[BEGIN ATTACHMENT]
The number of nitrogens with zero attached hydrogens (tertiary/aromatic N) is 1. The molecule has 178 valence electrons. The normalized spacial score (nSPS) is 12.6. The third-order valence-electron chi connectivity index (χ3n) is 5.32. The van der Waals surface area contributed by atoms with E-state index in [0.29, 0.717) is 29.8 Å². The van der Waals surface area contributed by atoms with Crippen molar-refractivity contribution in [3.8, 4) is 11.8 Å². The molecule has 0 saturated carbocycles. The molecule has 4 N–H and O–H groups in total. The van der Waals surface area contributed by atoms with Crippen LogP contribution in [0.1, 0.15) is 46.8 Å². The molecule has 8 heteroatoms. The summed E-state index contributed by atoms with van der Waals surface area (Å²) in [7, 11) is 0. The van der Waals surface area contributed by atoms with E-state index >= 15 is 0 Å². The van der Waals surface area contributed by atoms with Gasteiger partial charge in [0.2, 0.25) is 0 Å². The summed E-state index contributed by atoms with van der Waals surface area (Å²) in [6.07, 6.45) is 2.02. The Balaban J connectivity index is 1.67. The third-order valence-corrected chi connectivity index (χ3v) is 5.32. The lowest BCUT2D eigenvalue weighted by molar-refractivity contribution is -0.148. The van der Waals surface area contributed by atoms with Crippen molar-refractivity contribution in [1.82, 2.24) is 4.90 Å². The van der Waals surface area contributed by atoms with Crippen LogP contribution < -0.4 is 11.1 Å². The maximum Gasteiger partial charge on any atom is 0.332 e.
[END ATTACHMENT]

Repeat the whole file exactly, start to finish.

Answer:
The number of nitrogens with zero attached hydrogens (tertiary/aromatic N) is 1. The molecule has 178 valence electrons. The normalized spacial score (nSPS) is 12.6. The third-order valence-electron chi connectivity index (χ3n) is 5.32. The van der Waals surface area contributed by atoms with E-state index in [0.29, 0.717) is 29.8 Å². The van der Waals surface area contributed by atoms with Crippen molar-refractivity contribution in [3.8, 4) is 11.8 Å². The molecule has 0 saturated carbocycles. The molecule has 4 N–H and O–H groups in total. The van der Waals surface area contributed by atoms with Crippen LogP contribution in [0.1, 0.15) is 46.8 Å². The molecule has 8 heteroatoms. The summed E-state index contributed by atoms with van der Waals surface area (Å²) in [7, 11) is 0. The van der Waals surface area contributed by atoms with E-state index >= 15 is 0 Å². The van der Waals surface area contributed by atoms with Gasteiger partial charge in [0.2, 0.25) is 0 Å². The summed E-state index contributed by atoms with van der Waals surface area (Å²) in [6.07, 6.45) is 2.02. The Balaban J connectivity index is 1.67. The third-order valence-corrected chi connectivity index (χ3v) is 5.32. The lowest BCUT2D eigenvalue weighted by molar-refractivity contribution is -0.148. The van der Waals surface area contributed by atoms with Crippen molar-refractivity contribution in [1.82, 2.24) is 4.90 Å². The van der Waals surface area contributed by atoms with Crippen LogP contribution < -0.4 is 11.1 Å². The maximum Gasteiger partial charge on any atom is 0.332 e.